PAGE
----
Japan will now not require pre-departure COVID tests for international travelers

Change goes into effect next month for vaccinated travelers, other relaxations of entry regulations for foreign travelers expected soon.

On Wednesday, Prime Minister Fumio Kishida announced a significant change to Japan’s entry requirements for travelers coming from overseas. Currently, inbound travelers are required to finish a COVID test with a negative result inside 72 hours of their departure for Japan, but that policy will probably be phased out in just two weeks. Starting September 7, pre-departure tests will now not be required for inbound travelers from any country, provided they’ve been vaccinated thrice.

That isn’t the one excellent news for those hoping to travel to Japan, as the federal government will probably be raising its cap on inbound travelers. Currently Japan allows 20,000 entrants per day, but Kishida insinuated that this will probably be raised soon, saying that he desires to “progressively ease restrictions to make entry into Japan as smooth as those of other G7 nations” while considering health conditions and desires of individuals each inside Japan and abroad. While no official figure has yet been announced, speculation is that the each day inbound limit will probably be raised to 50,000 per day.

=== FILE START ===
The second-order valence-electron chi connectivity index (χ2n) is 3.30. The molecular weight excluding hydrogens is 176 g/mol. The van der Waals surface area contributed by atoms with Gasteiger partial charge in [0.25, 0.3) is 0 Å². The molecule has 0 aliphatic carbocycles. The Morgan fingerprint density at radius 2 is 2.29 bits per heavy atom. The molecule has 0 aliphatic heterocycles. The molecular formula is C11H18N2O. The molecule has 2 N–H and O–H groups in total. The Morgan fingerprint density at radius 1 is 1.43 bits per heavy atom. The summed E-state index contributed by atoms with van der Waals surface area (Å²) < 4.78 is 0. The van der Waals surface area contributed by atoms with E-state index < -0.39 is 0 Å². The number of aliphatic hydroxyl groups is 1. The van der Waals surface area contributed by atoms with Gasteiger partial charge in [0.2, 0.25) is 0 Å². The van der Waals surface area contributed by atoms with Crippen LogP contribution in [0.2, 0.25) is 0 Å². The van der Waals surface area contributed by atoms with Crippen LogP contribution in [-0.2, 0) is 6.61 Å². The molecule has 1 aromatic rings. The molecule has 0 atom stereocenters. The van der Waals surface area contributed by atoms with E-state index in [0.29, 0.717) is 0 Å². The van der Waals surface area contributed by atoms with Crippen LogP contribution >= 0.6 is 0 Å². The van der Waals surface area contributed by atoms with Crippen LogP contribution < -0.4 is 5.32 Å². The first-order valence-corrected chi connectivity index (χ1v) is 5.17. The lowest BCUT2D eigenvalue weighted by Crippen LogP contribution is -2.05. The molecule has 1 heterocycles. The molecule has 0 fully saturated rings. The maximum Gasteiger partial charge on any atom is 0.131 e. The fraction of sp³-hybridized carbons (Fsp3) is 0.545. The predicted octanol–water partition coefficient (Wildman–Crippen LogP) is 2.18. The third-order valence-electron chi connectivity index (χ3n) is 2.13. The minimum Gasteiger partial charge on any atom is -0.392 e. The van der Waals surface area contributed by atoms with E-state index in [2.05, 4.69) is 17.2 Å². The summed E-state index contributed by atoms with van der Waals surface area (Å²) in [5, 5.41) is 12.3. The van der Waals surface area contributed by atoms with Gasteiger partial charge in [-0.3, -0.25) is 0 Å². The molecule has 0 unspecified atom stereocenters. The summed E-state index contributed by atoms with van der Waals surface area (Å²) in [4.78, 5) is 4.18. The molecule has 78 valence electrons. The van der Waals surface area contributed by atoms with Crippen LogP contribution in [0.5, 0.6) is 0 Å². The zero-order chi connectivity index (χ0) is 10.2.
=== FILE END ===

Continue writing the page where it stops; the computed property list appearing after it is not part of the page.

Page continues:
National broadcaster NHK also reports that a change within the requirement that foreign tourists be accompanied by a tour guide while in Japan is coming. In keeping with NHK, entrants will still be required to be in Japan as a part of an organized tour package with a managed schedule, but is not going to need the constant presence of a guide. An official announcement of this policy is yet to happen, nonetheless.

Sources: NHK News Web (1, 2), Jiji, Mainichi Shimbun
Top image: Pakutaso
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